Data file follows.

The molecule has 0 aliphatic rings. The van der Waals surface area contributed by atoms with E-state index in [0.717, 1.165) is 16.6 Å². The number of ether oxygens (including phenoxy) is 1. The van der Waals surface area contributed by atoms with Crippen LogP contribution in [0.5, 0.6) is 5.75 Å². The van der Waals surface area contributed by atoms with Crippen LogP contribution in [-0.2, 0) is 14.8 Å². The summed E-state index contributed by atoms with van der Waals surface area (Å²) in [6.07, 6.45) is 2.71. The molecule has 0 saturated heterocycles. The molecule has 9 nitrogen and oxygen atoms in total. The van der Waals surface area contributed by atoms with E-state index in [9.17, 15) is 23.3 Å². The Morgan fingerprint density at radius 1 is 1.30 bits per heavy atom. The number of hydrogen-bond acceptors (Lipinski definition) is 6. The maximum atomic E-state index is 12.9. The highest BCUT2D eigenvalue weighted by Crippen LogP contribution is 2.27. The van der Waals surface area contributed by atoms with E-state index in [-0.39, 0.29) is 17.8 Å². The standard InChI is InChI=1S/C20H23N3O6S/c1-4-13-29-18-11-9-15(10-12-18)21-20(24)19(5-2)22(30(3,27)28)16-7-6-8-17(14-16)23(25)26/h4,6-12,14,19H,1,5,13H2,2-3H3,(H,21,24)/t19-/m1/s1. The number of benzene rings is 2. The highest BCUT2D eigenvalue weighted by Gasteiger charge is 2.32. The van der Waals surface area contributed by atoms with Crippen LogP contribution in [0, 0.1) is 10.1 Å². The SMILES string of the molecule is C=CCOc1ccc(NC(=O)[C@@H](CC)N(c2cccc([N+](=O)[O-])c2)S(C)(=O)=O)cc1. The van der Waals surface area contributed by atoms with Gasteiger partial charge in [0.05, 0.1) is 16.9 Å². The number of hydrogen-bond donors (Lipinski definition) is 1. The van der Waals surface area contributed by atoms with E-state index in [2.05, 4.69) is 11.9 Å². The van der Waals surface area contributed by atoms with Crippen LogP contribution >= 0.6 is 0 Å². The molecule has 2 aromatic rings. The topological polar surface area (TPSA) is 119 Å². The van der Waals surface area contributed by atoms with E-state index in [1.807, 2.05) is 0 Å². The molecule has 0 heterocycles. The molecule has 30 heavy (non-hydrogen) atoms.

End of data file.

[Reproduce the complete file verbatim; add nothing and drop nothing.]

The molecule has 0 aliphatic rings. The van der Waals surface area contributed by atoms with E-state index in [0.717, 1.165) is 16.6 Å². The number of ether oxygens (including phenoxy) is 1. The van der Waals surface area contributed by atoms with Crippen LogP contribution in [0.5, 0.6) is 5.75 Å². The van der Waals surface area contributed by atoms with Crippen LogP contribution in [-0.2, 0) is 14.8 Å². The summed E-state index contributed by atoms with van der Waals surface area (Å²) in [6.07, 6.45) is 2.71. The molecule has 0 saturated heterocycles. The molecule has 9 nitrogen and oxygen atoms in total. The van der Waals surface area contributed by atoms with E-state index in [9.17, 15) is 23.3 Å². The Morgan fingerprint density at radius 1 is 1.30 bits per heavy atom. The number of hydrogen-bond acceptors (Lipinski definition) is 6. The maximum atomic E-state index is 12.9. The highest BCUT2D eigenvalue weighted by Crippen LogP contribution is 2.27. The van der Waals surface area contributed by atoms with E-state index in [-0.39, 0.29) is 17.8 Å². The standard InChI is InChI=1S/C20H23N3O6S/c1-4-13-29-18-11-9-15(10-12-18)21-20(24)19(5-2)22(30(3,27)28)16-7-6-8-17(14-16)23(25)26/h4,6-12,14,19H,1,5,13H2,2-3H3,(H,21,24)/t19-/m1/s1. The number of benzene rings is 2. The highest BCUT2D eigenvalue weighted by Gasteiger charge is 2.32. The van der Waals surface area contributed by atoms with Crippen LogP contribution in [0, 0.1) is 10.1 Å². The SMILES string of the molecule is C=CCOc1ccc(NC(=O)[C@@H](CC)N(c2cccc([N+](=O)[O-])c2)S(C)(=O)=O)cc1. The van der Waals surface area contributed by atoms with Gasteiger partial charge in [0.05, 0.1) is 16.9 Å². The number of hydrogen-bond donors (Lipinski definition) is 1. The van der Waals surface area contributed by atoms with E-state index in [2.05, 4.69) is 11.9 Å². The van der Waals surface area contributed by atoms with Crippen LogP contribution >= 0.6 is 0 Å². The molecule has 2 aromatic rings. The topological polar surface area (TPSA) is 119 Å². The van der Waals surface area contributed by atoms with E-state index in [1.807, 2.05) is 0 Å². The molecule has 0 heterocycles. The molecule has 30 heavy (non-hydrogen) atoms.